Muslim community vs NYPD

Spencer Platt / Getty Images / AFP
In the wake of an investigation that reveals that the New York Police Department hunted Muslims based only on their religion, community leaders in the Big Apple are telling Muslims to cut their ties with the NYPD.

An ongoing report from the Associated Press has revealed that in the decade since the September 11 terrorist attacks, the NYPD has carried out a series of initiatives aimed at the Muslim community of New York, often stalking, profiling and secretly surveying followers of Islam solely based on religion. As the investigation continues, their latest report reveals that, fed up with the egregious spying practiced by the Police Department, leaders of the Muslim community are warning residents of New York to avoid talking to the police and instead confide in friends, family and attorneys before going to the authorities.

While the NYPD says that they have triedto strengthen ties with Muslims in the decade since the 9/11 attacks, some feel like the Police Department’s secret Demographics Unit that profiles members of the community has only weakened the relationship. As more information is revealed on the clandestine surveillance carried out by the NYPD and other practices, including the infiltration of mosques and community centers by undercover officers, tensions are tighter than ever between the two groups.

Since the AP’s investigation has begun, it has been revealed that under the command of a CIA-operative, a secret department of the force named the Demographics Unit has spent years training agents to infiltrate Muslim-majority communities and stake out persons and businesses of interest given their ethnicity and religious practices.

At the dawn of their investigation, Mordecai Dzikansky told the AP that he operated from an overseas location to help collect data on Muslims. "It's not a question of profiling,” he said at the time. “It's a question of going where the problem could arise. And thank God we have the capability. We have the language capability and the ethnic officers. That's our hidden weapon."

Earlier, retired-CIA Chief David Cohen told the AP that the NYPD and CIA were using language capable “ethnic officers” as the Demographic Unit’s “secret weapon” to infiltrate communities.

New York Mayor Michael Bloomberg responded to allegations in defense of the Unit, which was officially denied by authorities. “We live in a dangerous world, and we have to be very proactive in making sure that we prevent terrorism," said the mayor. "As the world gets more dangerous, people are willing to have infringements on their personal freedoms that they would not before."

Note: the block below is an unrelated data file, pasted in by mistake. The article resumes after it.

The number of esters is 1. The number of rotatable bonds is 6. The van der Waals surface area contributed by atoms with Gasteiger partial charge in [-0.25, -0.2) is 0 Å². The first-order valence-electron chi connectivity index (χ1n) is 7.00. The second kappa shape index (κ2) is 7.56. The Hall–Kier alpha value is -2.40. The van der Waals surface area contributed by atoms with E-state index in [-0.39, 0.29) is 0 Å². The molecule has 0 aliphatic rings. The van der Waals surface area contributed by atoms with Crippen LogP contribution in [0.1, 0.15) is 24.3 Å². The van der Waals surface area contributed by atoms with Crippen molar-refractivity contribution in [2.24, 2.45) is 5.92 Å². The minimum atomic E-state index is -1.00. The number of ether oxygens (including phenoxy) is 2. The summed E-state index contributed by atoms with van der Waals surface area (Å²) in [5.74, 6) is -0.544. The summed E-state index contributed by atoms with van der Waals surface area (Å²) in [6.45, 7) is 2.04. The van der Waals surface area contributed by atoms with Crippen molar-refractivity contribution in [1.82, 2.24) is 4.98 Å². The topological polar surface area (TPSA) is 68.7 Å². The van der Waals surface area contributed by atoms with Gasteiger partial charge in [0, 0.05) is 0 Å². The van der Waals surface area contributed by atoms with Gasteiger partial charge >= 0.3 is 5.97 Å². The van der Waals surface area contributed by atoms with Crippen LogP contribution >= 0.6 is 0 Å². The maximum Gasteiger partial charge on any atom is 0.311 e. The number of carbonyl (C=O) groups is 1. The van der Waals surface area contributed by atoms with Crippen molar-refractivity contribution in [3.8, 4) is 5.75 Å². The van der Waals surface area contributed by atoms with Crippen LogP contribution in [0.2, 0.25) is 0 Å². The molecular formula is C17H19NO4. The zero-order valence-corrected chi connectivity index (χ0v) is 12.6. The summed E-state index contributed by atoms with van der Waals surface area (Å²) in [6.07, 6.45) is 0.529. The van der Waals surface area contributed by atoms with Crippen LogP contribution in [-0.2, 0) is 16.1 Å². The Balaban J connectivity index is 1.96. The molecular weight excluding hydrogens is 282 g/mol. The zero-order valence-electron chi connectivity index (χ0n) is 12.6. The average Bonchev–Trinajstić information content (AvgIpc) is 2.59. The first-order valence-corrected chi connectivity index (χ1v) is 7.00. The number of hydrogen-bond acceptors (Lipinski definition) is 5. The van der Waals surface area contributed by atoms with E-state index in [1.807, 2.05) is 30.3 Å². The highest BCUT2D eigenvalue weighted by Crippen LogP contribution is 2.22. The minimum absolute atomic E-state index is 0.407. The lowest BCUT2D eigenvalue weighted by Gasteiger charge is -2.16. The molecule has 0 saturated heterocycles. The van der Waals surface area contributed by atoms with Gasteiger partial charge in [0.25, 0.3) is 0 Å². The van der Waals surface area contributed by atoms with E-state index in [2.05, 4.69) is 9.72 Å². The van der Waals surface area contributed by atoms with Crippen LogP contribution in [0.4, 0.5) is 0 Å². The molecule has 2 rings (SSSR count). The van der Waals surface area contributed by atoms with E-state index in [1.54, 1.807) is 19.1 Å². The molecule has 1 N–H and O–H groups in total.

Bloomberg said in a statement that Muslims should be rejoicing in the security operations carried out by the NYPD, but as information is revealed on the secret surveillance carried out, the community is becoming more and more outraged.

"Most of the time it's a fishing expedition," Ramzi Kassem, a law professor at the City University of New York, lectured at a recent “Know Your Rights” session for Brooklyn College Students. "So the safest thing you can do for yourself, your family and for your community is not to answer."

The AP reports that New York Republican Rep. Peter King responded to Kaseem’s notion by deeming such behavior "disgraceful." For many Muslims, however, the undercover operations carried out by cops in their neighborhood delis, barbershops and community center is nothing worth praising. Since NYPD officers have admitted to an underground unit using disguised agents to infiltrate the community, a CUNY La School brochures distributed to students now warns Muslims against speaking to anyone they are unfamiliar with.

"Be very careful about involving the police," the brochure reads. "If the individual is an informant, the police may not do anything … If the individual is not an informant and you report them, the unintended consequences could be devastating."

Earlier in the AP’s report, the news outlet uncovered documentation showing that the Demographics Unit had gone into Moroccan households in New York and would make note of subjects’ personal belongings and behavior despite lacking any reason to search their residence.